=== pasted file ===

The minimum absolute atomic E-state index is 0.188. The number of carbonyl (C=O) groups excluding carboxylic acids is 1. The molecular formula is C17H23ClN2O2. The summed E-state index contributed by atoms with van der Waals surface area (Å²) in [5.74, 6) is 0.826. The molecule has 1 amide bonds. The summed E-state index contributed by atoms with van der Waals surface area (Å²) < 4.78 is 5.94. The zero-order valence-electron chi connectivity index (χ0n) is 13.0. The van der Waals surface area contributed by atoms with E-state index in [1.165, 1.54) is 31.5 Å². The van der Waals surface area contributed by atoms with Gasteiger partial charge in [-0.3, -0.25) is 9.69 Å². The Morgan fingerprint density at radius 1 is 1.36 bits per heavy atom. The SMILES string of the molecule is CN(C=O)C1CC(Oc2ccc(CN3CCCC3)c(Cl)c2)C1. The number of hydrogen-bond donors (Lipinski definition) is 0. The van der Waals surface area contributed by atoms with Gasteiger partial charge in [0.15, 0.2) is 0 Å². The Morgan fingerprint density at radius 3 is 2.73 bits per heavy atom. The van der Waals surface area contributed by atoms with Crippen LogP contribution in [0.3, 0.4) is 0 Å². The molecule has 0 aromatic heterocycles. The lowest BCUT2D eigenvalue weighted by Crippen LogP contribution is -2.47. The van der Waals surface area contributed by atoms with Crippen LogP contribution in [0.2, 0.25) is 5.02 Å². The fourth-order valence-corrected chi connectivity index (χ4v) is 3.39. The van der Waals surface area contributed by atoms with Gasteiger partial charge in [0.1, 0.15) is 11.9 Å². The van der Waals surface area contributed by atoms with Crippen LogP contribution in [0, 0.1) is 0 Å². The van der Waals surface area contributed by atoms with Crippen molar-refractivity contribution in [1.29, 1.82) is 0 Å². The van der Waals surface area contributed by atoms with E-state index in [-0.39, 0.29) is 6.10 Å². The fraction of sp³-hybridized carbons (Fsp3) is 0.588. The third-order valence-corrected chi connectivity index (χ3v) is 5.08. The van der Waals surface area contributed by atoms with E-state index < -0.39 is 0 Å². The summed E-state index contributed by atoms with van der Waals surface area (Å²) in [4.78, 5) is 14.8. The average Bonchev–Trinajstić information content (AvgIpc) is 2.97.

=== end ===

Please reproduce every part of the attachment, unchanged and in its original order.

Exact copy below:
The minimum absolute atomic E-state index is 0.188. The number of carbonyl (C=O) groups excluding carboxylic acids is 1. The molecular formula is C17H23ClN2O2. The summed E-state index contributed by atoms with van der Waals surface area (Å²) in [5.74, 6) is 0.826. The molecule has 1 amide bonds. The summed E-state index contributed by atoms with van der Waals surface area (Å²) < 4.78 is 5.94. The zero-order valence-electron chi connectivity index (χ0n) is 13.0. The van der Waals surface area contributed by atoms with E-state index in [1.165, 1.54) is 31.5 Å². The van der Waals surface area contributed by atoms with Gasteiger partial charge in [-0.3, -0.25) is 9.69 Å². The Morgan fingerprint density at radius 1 is 1.36 bits per heavy atom. The SMILES string of the molecule is CN(C=O)C1CC(Oc2ccc(CN3CCCC3)c(Cl)c2)C1. The number of hydrogen-bond donors (Lipinski definition) is 0. The van der Waals surface area contributed by atoms with Gasteiger partial charge in [0.15, 0.2) is 0 Å². The Morgan fingerprint density at radius 3 is 2.73 bits per heavy atom. The van der Waals surface area contributed by atoms with Crippen LogP contribution in [0.3, 0.4) is 0 Å². The molecule has 0 aromatic heterocycles. The lowest BCUT2D eigenvalue weighted by Crippen LogP contribution is -2.47. The van der Waals surface area contributed by atoms with Crippen LogP contribution in [0.2, 0.25) is 5.02 Å². The fourth-order valence-corrected chi connectivity index (χ4v) is 3.39. The van der Waals surface area contributed by atoms with Gasteiger partial charge in [0.1, 0.15) is 11.9 Å². The van der Waals surface area contributed by atoms with Crippen LogP contribution in [0, 0.1) is 0 Å². The van der Waals surface area contributed by atoms with Crippen molar-refractivity contribution in [1.29, 1.82) is 0 Å². The van der Waals surface area contributed by atoms with E-state index in [-0.39, 0.29) is 6.10 Å². The fraction of sp³-hybridized carbons (Fsp3) is 0.588. The third-order valence-corrected chi connectivity index (χ3v) is 5.08. The van der Waals surface area contributed by atoms with E-state index < -0.39 is 0 Å². The summed E-state index contributed by atoms with van der Waals surface area (Å²) in [4.78, 5) is 14.8. The average Bonchev–Trinajstić information content (AvgIpc) is 2.97.